US sues credit card firms

 

The US government yesterday sued MasterCard and Visa, the world's largest credit card networks, accusing their owners of illegally blocking competition in the industry for more than 20 years.

Antitrust officials at the justice department said they would seek to restructure the ownership and control of Visa and MasterCard, in an attempt to introduce competition between the two networks.

The networks, jointly owned by the same member banks, are estimated to control 75 per cent of credit and charge card transactions in the US.

The long-awaited lawsuit - expected to take a year to prepare for trial - represents a substantial boost for American Express and Discover, which have led the challenge against the two industry leaders.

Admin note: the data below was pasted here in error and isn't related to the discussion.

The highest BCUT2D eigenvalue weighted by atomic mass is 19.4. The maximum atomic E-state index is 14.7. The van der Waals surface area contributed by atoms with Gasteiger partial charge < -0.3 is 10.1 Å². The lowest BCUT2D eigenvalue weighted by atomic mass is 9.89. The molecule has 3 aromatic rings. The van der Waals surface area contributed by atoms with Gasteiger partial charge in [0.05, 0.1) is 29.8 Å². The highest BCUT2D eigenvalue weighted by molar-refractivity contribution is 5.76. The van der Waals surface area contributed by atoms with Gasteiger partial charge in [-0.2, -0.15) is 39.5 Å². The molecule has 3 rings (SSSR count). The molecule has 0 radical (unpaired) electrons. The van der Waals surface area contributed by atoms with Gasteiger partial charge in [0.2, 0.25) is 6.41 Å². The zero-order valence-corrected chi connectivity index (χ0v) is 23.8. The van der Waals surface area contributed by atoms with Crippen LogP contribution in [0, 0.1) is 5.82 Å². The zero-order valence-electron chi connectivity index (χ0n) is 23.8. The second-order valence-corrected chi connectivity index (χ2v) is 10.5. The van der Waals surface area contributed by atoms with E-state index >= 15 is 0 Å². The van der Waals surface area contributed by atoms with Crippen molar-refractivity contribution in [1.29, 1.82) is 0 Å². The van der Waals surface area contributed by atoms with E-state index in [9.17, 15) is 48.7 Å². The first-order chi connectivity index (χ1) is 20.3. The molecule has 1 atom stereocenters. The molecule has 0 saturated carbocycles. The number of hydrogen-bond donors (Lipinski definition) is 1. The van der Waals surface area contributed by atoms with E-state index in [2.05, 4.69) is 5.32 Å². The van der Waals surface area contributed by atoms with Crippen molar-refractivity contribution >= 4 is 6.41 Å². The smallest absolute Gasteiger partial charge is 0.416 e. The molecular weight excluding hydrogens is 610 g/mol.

Visa and MasterCard maintain the power to stop their member banks from distributing rival cards in the US, but such restrictions are banned in the European Union and Latin America.

The government action is certain to be contested fiercely by Visa and MasterCard.

Visa USA, the larger of the two, said: "Consumers have unlimited choices when it comes to credit cards. No business should be required to offer its competitors' products, particularly when there is free and open access to those products elsewhere."

It pointed out that most cards were now sold via direct marketing rather than through banks, and cited figures from Mr Alan Greenspan, chairman of the Federal Reserve, who stated that eight out of 10 credit cards held by Americans come from a financial institution that is not their regular bank.

However, Ms Janet Reno, attorney general, attacked both networks yesterday for stifling innovation in the industry. "America's consumers have lost out," she said. "Competitive initiatives that could benefit consumers have been abandoned, delayed or suppressed."